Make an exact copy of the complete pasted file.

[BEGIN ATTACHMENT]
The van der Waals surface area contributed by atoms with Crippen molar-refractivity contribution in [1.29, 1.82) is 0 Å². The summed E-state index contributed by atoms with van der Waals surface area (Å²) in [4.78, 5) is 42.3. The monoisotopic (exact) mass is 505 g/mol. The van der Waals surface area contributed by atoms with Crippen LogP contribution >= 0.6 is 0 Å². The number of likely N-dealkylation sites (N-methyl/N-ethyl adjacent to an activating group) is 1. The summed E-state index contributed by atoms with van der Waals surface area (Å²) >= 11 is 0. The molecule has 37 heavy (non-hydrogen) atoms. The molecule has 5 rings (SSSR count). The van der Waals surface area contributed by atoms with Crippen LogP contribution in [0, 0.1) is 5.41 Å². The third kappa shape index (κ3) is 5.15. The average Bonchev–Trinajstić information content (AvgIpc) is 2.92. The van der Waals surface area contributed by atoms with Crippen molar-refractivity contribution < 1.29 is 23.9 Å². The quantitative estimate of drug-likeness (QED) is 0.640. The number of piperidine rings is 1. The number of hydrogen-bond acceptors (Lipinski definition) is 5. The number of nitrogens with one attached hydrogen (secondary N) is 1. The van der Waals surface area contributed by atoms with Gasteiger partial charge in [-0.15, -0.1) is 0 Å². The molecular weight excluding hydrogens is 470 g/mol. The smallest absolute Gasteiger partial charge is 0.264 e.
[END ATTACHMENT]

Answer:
The van der Waals surface area contributed by atoms with Crippen molar-refractivity contribution in [1.29, 1.82) is 0 Å². The summed E-state index contributed by atoms with van der Waals surface area (Å²) in [4.78, 5) is 42.3. The monoisotopic (exact) mass is 505 g/mol. The van der Waals surface area contributed by atoms with Crippen LogP contribution >= 0.6 is 0 Å². The number of likely N-dealkylation sites (N-methyl/N-ethyl adjacent to an activating group) is 1. The summed E-state index contributed by atoms with van der Waals surface area (Å²) >= 11 is 0. The molecule has 37 heavy (non-hydrogen) atoms. The molecule has 5 rings (SSSR count). The van der Waals surface area contributed by atoms with Crippen LogP contribution in [0, 0.1) is 5.41 Å². The third kappa shape index (κ3) is 5.15. The average Bonchev–Trinajstić information content (AvgIpc) is 2.92. The van der Waals surface area contributed by atoms with Crippen molar-refractivity contribution < 1.29 is 23.9 Å². The quantitative estimate of drug-likeness (QED) is 0.640. The number of piperidine rings is 1. The number of hydrogen-bond acceptors (Lipinski definition) is 5. The number of nitrogens with one attached hydrogen (secondary N) is 1. The van der Waals surface area contributed by atoms with Gasteiger partial charge in [-0.15, -0.1) is 0 Å². The molecular weight excluding hydrogens is 470 g/mol. The smallest absolute Gasteiger partial charge is 0.264 e.